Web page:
The span of agriculture, from early tobacco life to modern green, sustainable methods, is represented as part of the heritage area. From historic homes such as Riversdale, Montpelier, Belair, and Bostwick which showcase the life of the middle and upper class plantation culture, to the lives of African Americans in Rossville, the heritage area encompasses varied cultural life. Adelphi Mill in the western part of the heritage area as well as Laurel Mill in the northern part both highlight the use of industry in agriculture. Racing horses through the centuries are on historical display at Belair Stables in Bowie. In the 1920s, the US Department of Agriculture set up the Wallace Beltsville Agricultural Research Center, the largest research focused center for agriculture in the United States. BARC has led the way in the development of many of our modern foods and systems – including the “Beltsville White” which would become our modern Thanksgiving turkey. The National Agricultural Library, located across the street from the BARC headquarters, is the largest agricultural library in the world and holds letters from Jefferson, watercolors from around the world, and the span of the history of agriculture in print. Just on the edge of BARC is the Patuxent Wildlife Research Refuge and National Wildlife Visitors Center. These two institutions were originally seeking to explore the intersection between agriculture and wildlife, but Patuxent is now the center for the study of wildlife and wildlife management. The National Wildlife Visitors Center is a great way to get up close and personal with nature. Finally, the region is becoming a hub for green technologies and sustainable living. From solar panels on municipal buildings, to green streets, to sustainable methods of transportation, to farmers markets and living healthy, this region is leading the way to protect and preserve the cultural resources in the heritage area.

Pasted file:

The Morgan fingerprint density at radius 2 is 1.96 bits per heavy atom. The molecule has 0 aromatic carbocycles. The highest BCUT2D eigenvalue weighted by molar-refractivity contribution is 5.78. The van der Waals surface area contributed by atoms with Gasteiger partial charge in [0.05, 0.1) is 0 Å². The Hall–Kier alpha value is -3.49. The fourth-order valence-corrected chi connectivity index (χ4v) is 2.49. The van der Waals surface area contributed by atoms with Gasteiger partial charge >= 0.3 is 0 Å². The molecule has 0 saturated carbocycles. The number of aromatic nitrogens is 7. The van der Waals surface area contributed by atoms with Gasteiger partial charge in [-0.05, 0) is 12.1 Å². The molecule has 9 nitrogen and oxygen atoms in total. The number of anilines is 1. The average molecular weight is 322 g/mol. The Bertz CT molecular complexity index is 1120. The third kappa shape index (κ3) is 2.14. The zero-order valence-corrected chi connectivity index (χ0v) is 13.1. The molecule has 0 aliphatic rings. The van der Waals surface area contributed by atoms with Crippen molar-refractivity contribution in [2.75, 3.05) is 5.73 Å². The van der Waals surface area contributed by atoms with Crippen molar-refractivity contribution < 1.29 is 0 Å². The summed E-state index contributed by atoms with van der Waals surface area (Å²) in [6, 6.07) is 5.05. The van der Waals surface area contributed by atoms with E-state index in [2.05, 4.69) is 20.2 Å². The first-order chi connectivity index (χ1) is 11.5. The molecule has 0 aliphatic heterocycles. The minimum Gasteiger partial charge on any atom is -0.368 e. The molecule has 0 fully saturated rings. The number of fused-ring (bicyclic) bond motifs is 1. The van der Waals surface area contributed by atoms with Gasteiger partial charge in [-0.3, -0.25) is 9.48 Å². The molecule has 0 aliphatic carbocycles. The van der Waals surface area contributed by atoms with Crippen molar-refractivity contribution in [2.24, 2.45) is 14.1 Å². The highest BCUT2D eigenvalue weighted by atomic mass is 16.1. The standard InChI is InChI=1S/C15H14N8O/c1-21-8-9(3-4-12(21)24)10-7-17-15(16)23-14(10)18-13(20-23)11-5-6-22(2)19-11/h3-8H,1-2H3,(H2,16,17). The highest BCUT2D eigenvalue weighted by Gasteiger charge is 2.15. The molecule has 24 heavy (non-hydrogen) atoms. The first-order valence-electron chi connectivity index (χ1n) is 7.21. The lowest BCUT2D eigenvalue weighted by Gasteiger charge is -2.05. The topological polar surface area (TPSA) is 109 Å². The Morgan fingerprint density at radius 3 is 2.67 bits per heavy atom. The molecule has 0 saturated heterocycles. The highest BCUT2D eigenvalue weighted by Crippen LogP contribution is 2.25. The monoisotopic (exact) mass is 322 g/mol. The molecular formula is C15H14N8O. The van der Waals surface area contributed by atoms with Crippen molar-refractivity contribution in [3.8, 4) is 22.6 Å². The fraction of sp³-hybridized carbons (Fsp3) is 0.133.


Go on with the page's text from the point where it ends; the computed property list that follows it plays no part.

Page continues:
As a site of war and battles, the heritage area has multiple sites to explore the history of how conflict has impacted the region. Bladensburg and the Port Towns have been a site of the Battle of Bladensburg during the War of 1812 and Fort Lincoln during the Civil War. Beltsville and Laurel both saw action during the Civil War as well. The many historic churches and cemeteries are final resting places and celebrate the need for peace and reconciliation.